SAN FRANCISCO Tim Lincecum's new haircut generated a buzz Friday.
"Very professorial," Giants general manager Brian Sabean said.
"He looks 12 now instead of 15," fellow starter Ryan Vogelsong said.
"He looks professional and younger," reliever Jeremy Affeldt said. "He's just he knows he wants a fresh start. And I think he's got one."
A short winter removed from the most challenging season of his professional career, one that ended with him pitching out of the bullpen in the World Series, Lincecum appeared at AT&T Park on the eve of FanFest sporting a clean-cut look and a refreshed outlook on the coming season.
The slender right-hander said he has put on 8 to 10 pounds through offseason workouts designed to restore explosiveness to his delivery and anticipates returning to the starting rotation.
As for moving on from 2012, which saw him post a career-high 5.18 ERA and the fewest strikeouts (190) since his rookie season?
"I feel like I've done a good job already of that," Lincecum said.
Lincecum said he rested for about a month and a half after the World Series. He took a weeklong vacation to Mexico around the turn of the new year. He cleared his head after admittedly having his confidence shaken toward the end of the season and rebounded as a Swiss army knife reliever in the playoffs with a 0.69 ERA in 13 relief innings.
"I'd be lying if I said I didn't get some negative thoughts in my head last year," he said. "But coming out of it and coming out the way we did it put my mind in a different perspective, to do what I could again to take care of myself and work hard, so when I'm called upon, whether it's as a starting pitcher or reliever, I can do my job and do it with confidence."
Part of that, Lincecum believes, is harnessing his weight, which has fluctuated in recent years. The right-hander lost 30 pounds between the 2011 and 2012 seasons and said it left him weaker and likely played a part in throwing his mechanics out of whack.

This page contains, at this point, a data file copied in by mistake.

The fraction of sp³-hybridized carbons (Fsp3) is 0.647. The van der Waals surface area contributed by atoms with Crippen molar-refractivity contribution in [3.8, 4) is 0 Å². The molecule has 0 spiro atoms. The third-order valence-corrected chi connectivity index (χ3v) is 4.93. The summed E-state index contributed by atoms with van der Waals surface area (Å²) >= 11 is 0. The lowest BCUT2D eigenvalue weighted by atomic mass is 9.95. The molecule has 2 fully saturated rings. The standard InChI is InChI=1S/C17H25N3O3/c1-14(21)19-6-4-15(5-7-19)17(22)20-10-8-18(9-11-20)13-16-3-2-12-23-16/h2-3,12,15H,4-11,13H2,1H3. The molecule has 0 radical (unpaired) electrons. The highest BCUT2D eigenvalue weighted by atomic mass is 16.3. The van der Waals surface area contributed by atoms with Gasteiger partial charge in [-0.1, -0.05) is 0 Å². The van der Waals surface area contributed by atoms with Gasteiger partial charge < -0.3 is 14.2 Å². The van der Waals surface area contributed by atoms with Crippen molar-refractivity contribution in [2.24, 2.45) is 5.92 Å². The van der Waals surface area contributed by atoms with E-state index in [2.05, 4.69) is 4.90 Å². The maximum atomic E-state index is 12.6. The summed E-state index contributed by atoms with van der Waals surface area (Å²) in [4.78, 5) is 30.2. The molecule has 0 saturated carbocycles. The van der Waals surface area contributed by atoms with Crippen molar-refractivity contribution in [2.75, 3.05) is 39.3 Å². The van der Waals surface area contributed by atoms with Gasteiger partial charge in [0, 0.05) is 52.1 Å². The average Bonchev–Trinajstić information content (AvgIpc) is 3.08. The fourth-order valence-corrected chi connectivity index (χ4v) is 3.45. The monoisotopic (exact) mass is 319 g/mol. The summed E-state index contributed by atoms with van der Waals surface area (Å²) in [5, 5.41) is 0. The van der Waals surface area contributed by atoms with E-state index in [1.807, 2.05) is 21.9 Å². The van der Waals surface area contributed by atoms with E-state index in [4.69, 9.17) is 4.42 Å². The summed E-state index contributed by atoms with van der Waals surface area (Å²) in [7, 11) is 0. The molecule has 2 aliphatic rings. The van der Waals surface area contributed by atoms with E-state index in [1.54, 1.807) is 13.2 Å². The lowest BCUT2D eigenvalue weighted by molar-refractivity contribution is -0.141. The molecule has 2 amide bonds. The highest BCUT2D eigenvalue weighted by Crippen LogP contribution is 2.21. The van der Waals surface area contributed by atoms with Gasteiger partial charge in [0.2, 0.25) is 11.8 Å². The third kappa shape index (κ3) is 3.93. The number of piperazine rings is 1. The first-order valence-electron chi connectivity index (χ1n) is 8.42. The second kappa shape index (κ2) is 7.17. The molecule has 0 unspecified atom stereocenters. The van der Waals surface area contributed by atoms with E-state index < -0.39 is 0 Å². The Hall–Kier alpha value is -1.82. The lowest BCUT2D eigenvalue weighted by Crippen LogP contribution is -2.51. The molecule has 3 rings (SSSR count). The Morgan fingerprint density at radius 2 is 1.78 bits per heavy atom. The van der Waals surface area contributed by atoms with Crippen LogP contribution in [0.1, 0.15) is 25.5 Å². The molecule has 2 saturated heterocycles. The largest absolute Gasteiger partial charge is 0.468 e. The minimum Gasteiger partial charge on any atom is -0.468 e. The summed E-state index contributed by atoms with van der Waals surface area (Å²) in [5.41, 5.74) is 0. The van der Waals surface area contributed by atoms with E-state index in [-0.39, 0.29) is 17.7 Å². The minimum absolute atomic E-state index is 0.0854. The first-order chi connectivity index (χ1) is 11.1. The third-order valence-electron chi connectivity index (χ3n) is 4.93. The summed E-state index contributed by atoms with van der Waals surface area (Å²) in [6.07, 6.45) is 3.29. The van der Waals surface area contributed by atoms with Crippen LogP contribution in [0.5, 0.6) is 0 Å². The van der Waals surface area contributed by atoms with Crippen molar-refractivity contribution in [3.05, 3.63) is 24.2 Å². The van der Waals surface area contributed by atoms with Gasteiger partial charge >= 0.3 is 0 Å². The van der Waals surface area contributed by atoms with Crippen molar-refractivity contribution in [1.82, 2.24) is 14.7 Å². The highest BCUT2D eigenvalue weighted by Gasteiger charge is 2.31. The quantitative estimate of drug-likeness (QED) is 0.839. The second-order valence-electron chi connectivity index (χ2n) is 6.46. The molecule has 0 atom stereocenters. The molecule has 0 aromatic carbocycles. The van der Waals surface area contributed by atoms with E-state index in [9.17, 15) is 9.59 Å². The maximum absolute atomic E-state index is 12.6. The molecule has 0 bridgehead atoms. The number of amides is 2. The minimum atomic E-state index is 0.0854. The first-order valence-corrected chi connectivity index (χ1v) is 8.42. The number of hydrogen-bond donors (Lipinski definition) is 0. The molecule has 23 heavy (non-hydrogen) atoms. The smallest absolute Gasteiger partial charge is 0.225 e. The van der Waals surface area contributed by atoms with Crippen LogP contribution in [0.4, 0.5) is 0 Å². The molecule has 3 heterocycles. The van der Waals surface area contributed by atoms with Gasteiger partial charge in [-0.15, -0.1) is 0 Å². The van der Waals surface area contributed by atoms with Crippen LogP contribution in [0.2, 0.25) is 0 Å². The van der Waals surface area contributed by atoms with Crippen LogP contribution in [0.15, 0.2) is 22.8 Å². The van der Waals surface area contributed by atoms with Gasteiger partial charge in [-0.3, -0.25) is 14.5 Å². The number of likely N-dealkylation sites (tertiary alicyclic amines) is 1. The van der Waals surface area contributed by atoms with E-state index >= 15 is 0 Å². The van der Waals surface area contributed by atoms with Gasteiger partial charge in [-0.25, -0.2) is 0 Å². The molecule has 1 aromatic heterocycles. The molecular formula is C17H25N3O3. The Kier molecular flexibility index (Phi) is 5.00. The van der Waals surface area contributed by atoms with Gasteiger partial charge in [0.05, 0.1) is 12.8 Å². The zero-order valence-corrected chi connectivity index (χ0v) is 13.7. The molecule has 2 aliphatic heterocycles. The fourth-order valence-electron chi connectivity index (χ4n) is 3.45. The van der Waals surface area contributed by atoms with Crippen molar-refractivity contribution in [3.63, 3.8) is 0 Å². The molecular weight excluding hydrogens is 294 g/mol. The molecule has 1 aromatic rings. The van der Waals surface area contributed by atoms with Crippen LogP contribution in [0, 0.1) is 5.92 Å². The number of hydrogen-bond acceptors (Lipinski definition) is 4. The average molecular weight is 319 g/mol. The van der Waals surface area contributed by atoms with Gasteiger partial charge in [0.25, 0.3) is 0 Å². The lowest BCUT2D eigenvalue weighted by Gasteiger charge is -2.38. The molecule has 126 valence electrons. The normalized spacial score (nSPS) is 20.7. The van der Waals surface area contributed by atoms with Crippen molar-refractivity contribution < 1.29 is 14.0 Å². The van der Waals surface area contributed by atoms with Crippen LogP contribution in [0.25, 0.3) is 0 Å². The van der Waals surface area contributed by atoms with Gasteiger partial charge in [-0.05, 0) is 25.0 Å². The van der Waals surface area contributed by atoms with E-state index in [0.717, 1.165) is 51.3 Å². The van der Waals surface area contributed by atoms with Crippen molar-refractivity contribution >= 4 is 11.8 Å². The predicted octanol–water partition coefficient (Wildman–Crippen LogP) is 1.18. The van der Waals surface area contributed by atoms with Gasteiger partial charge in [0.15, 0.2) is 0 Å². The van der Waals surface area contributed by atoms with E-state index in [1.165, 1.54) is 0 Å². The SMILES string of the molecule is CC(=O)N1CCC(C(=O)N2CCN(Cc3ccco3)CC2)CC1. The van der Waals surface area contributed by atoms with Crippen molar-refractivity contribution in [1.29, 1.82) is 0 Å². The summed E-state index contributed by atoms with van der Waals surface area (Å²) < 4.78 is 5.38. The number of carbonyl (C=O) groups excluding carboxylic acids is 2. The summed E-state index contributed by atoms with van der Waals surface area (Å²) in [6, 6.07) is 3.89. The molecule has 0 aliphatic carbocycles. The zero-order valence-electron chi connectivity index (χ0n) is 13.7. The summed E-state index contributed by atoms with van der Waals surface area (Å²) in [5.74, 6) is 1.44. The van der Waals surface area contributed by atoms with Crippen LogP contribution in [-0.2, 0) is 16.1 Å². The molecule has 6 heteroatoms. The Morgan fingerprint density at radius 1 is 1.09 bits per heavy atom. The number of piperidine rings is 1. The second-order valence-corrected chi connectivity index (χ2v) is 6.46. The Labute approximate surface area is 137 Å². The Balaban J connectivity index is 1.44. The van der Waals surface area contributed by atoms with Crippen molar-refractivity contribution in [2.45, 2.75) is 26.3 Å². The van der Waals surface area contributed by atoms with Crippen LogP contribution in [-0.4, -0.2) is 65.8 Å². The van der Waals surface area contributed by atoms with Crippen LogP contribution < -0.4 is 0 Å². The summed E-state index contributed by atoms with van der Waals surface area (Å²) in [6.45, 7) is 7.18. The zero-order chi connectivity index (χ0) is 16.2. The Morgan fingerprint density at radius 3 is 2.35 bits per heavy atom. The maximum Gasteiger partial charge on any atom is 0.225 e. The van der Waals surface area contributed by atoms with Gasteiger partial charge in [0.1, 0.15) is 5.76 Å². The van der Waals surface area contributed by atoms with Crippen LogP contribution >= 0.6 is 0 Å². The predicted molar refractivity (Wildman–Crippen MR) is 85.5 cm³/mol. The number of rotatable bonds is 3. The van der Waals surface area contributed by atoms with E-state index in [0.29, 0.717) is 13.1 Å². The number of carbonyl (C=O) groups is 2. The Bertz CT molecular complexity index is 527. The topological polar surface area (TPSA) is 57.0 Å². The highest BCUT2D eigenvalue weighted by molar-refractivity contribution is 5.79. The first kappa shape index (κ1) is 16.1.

This offseason, he ditched the swimming-heavy regimen he employed last winter and went to outside trainers in Bellevue, Wash., who put him through workouts emphasizing the kind of quick, dynamic movements he makes while pitching.
It was a different experience for Lincecum, who has monitored his own offseason workouts in the past. He said he pushed sleds, did pull-ups and used rubber bands for balance, and now weighs about 170 pounds.
"He looks great," manager Bruce Bochy said. "He looks like he worked hard this winter and looks like he's ready to go."
Lincecum, 28, said he started throwing again about the same time he began working with the trainers and already feels like his mechanics are "more in sync and on time." He intends to pitch from his windup after dropping it altogether at times last year.
Lincecum said he'd still like to consider himself a power pitcher. But there was no denying last year his velocity dipped from past seasons, and he acknowledged he needs to be open to evolving from the pitcher who blew away hitters in back-to-back Cy Young seasons in 2008-09.
"Obviously, you're going to have to learn more things, and it's all a question of whether or not you want to accept that and make the change," Lincecum said. "I just try to adapt as I can. Last year was a big question mark for me, so this year will be a bigger one of maintaining my body and trying to get it back to where I was when I was successful."
Lincecum is set to make $22 million in the final year of a two-year contract. Sabean said Friday he doesn't expect the sides to discuss Lincecum's future with the Giants until after the season.
The Giants helped set up Lincecum with his offseason trainers, but Sabean said the team didn't give him a mandate regarding his workouts.
"The biggest mandate on his part is he's in a contract year," Sabean said. "I think he understands that."